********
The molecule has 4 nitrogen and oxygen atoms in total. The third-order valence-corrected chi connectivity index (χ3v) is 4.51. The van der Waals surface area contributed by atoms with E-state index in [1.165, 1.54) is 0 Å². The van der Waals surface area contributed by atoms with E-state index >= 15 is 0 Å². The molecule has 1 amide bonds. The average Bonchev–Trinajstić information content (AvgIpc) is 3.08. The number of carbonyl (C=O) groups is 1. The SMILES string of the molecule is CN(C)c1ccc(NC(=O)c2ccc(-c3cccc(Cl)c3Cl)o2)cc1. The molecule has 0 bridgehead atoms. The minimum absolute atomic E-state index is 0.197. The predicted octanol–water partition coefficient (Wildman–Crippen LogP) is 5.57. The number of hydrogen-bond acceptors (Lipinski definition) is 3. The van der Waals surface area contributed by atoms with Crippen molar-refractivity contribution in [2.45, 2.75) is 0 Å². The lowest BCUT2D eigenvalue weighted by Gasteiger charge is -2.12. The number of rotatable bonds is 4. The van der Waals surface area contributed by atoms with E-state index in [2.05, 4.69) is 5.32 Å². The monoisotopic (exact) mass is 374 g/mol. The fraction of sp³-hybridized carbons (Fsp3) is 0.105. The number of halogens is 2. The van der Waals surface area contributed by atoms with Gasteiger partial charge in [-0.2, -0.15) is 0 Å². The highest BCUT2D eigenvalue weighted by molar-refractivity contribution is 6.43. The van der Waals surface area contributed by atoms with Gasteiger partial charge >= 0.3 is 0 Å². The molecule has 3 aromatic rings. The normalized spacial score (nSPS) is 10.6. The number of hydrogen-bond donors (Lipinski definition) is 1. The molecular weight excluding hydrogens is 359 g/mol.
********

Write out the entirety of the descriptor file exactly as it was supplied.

The molecule has 4 nitrogen and oxygen atoms in total. The third-order valence-corrected chi connectivity index (χ3v) is 4.51. The van der Waals surface area contributed by atoms with E-state index in [1.165, 1.54) is 0 Å². The van der Waals surface area contributed by atoms with E-state index >= 15 is 0 Å². The molecule has 1 amide bonds. The average Bonchev–Trinajstić information content (AvgIpc) is 3.08. The number of carbonyl (C=O) groups is 1. The SMILES string of the molecule is CN(C)c1ccc(NC(=O)c2ccc(-c3cccc(Cl)c3Cl)o2)cc1. The molecule has 0 bridgehead atoms. The minimum absolute atomic E-state index is 0.197. The predicted octanol–water partition coefficient (Wildman–Crippen LogP) is 5.57. The number of hydrogen-bond acceptors (Lipinski definition) is 3. The van der Waals surface area contributed by atoms with Crippen molar-refractivity contribution in [2.45, 2.75) is 0 Å². The lowest BCUT2D eigenvalue weighted by Gasteiger charge is -2.12. The number of rotatable bonds is 4. The van der Waals surface area contributed by atoms with E-state index in [2.05, 4.69) is 5.32 Å². The monoisotopic (exact) mass is 374 g/mol. The fraction of sp³-hybridized carbons (Fsp3) is 0.105. The number of halogens is 2. The van der Waals surface area contributed by atoms with Gasteiger partial charge in [-0.2, -0.15) is 0 Å². The highest BCUT2D eigenvalue weighted by molar-refractivity contribution is 6.43. The van der Waals surface area contributed by atoms with Gasteiger partial charge >= 0.3 is 0 Å². The molecule has 3 aromatic rings. The normalized spacial score (nSPS) is 10.6. The number of hydrogen-bond donors (Lipinski definition) is 1. The molecular weight excluding hydrogens is 359 g/mol.